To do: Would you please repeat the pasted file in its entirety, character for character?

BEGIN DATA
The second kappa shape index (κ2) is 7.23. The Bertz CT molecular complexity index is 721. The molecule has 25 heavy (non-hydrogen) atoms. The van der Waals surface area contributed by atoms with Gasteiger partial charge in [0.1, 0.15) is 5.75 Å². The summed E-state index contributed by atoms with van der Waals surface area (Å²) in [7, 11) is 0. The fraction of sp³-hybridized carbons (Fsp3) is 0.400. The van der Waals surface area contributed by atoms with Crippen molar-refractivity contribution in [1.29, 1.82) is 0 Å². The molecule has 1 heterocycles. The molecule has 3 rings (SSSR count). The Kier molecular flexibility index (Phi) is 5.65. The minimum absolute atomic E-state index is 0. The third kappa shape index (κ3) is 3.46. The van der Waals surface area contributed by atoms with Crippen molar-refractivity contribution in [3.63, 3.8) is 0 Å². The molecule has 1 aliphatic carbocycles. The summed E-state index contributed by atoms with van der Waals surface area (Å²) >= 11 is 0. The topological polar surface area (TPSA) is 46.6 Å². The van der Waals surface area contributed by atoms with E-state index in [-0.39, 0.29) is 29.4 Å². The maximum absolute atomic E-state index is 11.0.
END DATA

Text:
The second kappa shape index (κ2) is 7.23. The Bertz CT molecular complexity index is 721. The molecule has 25 heavy (non-hydrogen) atoms. The van der Waals surface area contributed by atoms with Gasteiger partial charge in [0.1, 0.15) is 5.75 Å². The summed E-state index contributed by atoms with van der Waals surface area (Å²) in [7, 11) is 0. The fraction of sp³-hybridized carbons (Fsp3) is 0.400. The van der Waals surface area contributed by atoms with Crippen molar-refractivity contribution in [1.29, 1.82) is 0 Å². The molecule has 1 heterocycles. The molecule has 3 rings (SSSR count). The Kier molecular flexibility index (Phi) is 5.65. The minimum absolute atomic E-state index is 0. The third kappa shape index (κ3) is 3.46. The van der Waals surface area contributed by atoms with Crippen molar-refractivity contribution in [3.63, 3.8) is 0 Å². The molecule has 1 aliphatic carbocycles. The summed E-state index contributed by atoms with van der Waals surface area (Å²) >= 11 is 0. The topological polar surface area (TPSA) is 46.6 Å². The van der Waals surface area contributed by atoms with E-state index in [-0.39, 0.29) is 29.4 Å². The maximum absolute atomic E-state index is 11.0.